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LMS President’s Message: Tips for the Business Side of Medicine

LMS President’s Message: Tips for the Business Side of Medicine
By Khalil Rahman, MD, MBA

The labor costs of my practice this year have increased higher than any other year I have been in practice. In order to keep good employees, I’ve had to increase base pay across the board, and I’m not alone. According to an article in Healthcare Finance News, clinical labor costs have increased by 8% per patient per day. For a 500-bed hospital, this equates to a $17 million increase in labor costs. Factor in the current inflation rate, and whatever you are getting from insurance companies is probably not going to be enough.

This month I will discuss renegotiating insurance contracts. Maximizing revenue by negotiating with payers for reimbursement is essential for the survival of your practice. Medical practices are one of the few businesses in America where negotiations between physicians and insurance companies hardly ever take place. Many medical practices sign managed care contracts, without reading or negotiating. Insurance companies continue to under-pay, or worse, deny paying for the service provided. Periodic reviews of payer contracts ensure that providers are receiving optimal reimbursements for their services.

Navigating the relationship between provider and payer requires demographic knowledge, analytical skills, and organized processes. First, get familiar with the current contract. Know if renegotiations are only allowed in a certain period, understand are there any clauses related to the payment changes, and collect solid working knowledge of your practice to the point where you understand all the data key and can recite the numbers. Being armed with key knowledge puts you in a powerful position. Bring all the data to the negotiating table and wield the information to your advantage.

For better negotiating, follow these tips:

  • Assess the financial data of your practice. Using the data of the average revenue per patient, the total revenue from that payer, or the highest percentage of your practice revenue. Then call the representative for that payer and inquire what you can do to get a better contract agreement.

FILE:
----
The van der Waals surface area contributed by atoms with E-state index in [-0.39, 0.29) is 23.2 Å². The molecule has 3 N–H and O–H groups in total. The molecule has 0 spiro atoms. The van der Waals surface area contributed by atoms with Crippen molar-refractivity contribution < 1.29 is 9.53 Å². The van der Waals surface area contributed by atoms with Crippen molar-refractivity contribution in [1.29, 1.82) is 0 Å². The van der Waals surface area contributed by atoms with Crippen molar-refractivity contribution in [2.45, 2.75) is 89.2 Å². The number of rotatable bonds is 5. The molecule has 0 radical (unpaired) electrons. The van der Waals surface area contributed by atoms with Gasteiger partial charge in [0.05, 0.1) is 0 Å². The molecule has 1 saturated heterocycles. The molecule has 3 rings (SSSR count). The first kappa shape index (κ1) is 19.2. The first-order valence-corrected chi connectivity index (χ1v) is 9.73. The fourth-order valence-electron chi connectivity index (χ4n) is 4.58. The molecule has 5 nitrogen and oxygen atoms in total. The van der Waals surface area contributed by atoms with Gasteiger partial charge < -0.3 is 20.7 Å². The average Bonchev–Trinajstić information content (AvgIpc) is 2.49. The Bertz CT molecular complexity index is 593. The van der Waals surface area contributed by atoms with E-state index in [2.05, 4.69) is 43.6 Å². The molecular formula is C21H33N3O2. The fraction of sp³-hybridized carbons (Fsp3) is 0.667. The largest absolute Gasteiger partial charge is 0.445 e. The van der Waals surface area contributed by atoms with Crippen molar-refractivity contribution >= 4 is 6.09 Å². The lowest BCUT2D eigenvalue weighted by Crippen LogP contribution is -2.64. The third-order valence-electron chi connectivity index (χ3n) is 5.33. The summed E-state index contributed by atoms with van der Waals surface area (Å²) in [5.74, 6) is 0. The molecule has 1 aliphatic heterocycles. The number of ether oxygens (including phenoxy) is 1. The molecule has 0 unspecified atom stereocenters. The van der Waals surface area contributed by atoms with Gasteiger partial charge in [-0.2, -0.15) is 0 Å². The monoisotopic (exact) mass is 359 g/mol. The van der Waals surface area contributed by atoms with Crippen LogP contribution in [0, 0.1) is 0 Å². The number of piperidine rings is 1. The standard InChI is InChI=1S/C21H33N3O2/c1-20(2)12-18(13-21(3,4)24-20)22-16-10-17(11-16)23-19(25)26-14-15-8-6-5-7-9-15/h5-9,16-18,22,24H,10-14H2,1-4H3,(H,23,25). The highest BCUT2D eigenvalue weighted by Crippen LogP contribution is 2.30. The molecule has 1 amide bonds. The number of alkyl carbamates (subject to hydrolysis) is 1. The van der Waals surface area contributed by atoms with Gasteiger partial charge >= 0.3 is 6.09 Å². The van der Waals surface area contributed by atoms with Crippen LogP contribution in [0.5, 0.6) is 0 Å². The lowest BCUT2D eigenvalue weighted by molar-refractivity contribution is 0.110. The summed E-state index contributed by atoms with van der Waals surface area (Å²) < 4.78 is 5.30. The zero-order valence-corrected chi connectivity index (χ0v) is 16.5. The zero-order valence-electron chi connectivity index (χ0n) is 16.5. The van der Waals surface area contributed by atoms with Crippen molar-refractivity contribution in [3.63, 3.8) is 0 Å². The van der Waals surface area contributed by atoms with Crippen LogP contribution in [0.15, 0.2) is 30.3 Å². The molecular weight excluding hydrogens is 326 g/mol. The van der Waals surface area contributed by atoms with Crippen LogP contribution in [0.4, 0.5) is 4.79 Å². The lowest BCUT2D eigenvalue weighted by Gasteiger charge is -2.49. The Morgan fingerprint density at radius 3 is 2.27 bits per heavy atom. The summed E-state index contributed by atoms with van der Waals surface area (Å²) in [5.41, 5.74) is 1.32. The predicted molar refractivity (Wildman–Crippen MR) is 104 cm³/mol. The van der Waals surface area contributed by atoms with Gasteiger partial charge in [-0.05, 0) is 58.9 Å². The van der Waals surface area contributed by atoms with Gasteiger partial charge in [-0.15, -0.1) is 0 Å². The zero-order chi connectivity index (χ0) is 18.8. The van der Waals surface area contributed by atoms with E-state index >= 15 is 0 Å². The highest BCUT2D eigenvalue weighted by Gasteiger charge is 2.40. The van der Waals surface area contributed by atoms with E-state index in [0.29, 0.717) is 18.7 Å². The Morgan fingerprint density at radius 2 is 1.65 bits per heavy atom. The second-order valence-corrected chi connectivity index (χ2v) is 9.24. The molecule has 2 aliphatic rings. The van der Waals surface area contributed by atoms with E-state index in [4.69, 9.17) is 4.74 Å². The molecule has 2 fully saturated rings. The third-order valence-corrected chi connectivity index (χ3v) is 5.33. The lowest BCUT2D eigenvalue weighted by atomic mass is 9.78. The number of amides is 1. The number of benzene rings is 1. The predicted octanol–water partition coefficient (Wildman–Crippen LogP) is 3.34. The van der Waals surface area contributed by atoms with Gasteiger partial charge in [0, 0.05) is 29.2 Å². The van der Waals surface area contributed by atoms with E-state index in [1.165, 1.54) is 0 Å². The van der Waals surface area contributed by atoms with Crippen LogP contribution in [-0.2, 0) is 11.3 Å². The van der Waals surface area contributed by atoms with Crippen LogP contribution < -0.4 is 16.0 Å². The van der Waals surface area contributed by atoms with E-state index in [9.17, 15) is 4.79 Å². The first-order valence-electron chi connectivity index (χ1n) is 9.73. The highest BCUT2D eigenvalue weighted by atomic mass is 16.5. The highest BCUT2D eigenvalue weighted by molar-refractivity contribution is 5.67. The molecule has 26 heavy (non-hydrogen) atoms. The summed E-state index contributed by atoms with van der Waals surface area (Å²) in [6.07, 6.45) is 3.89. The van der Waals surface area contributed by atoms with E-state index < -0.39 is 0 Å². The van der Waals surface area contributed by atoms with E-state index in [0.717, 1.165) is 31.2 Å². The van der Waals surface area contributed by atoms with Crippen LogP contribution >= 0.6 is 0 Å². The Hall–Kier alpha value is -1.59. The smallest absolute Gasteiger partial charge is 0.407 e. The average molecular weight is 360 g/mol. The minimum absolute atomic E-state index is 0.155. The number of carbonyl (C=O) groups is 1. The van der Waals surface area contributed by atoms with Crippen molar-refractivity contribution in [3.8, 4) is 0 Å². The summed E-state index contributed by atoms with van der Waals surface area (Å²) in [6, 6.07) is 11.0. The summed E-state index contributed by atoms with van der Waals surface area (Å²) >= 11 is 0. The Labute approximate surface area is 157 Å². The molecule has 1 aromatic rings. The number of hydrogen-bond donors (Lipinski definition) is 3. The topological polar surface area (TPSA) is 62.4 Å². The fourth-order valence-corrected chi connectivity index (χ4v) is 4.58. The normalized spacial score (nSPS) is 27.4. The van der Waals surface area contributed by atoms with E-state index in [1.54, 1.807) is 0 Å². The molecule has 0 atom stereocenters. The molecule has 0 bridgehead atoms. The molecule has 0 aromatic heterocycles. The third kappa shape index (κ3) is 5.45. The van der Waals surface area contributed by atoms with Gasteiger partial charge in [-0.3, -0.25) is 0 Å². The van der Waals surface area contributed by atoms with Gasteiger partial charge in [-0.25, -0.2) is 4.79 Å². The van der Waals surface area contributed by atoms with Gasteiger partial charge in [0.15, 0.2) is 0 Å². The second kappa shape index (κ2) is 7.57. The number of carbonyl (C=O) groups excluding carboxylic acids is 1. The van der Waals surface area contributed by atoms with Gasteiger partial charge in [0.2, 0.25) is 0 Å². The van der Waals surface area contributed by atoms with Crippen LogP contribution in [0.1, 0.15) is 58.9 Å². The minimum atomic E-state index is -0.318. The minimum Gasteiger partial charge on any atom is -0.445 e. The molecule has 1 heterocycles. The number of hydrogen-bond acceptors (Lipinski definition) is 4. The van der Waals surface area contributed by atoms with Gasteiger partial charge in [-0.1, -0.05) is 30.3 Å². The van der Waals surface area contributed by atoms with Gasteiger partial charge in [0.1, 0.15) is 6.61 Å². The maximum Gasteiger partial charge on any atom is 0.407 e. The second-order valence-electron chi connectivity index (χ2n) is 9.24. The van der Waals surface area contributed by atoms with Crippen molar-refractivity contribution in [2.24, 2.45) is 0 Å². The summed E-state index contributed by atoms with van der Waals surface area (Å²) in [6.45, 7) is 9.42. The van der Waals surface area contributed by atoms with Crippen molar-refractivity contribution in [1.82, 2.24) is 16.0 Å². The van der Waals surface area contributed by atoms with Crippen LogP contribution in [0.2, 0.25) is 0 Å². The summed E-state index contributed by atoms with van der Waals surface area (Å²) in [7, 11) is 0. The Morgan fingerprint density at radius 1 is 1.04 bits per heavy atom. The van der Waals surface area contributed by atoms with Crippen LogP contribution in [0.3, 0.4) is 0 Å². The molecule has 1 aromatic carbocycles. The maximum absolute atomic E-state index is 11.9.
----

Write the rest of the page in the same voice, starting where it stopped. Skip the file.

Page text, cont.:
• Assess payments on an individual service to see what is being charged for that service. This will show if some payers are markedly lower in reimbursement than others. During negotiations do not pay attention to any single procedure but be mindful of all the charges.  For example, in Nephrology, while there may be an increase in the office visit charges, at the same time they decrease the dialysis charges by a $1-2, which may result in losses.
  • Make your case, why are you the best for their patients? How do you keep their costs down by keeping the patient out of the hospital? Show that your practice sees patients in a timely fashion, orders diagnostic tests, and keeps up with the current evidence-based practices.
  • Make sure you know your practice’s expense per patient from your financial data. Factor in the current and future labor costs and inflation. Explaining the cost per visit, help the payer understand the reason for renegotiation. In some contracts, an annual raise can be negotiated.
  • During negotiations, if you get frustrated and state that you are going to drop their insurance, follow through with it. Otherwise, you can only make them stronger to place you on the sideline. Always know your bottom line, enter negotiations with confidence, and get fairly compensated for the important service you provide to your patients.
  • All oral promises must be written in the contract, if it’s not in the contract, you’re not getting it.

We all went to medical school to become physicians. To practice medicine, there must be a revenue stream. In order to do this, we must understand the business side of the medicine.

Khalil Rahman, MD, MBA.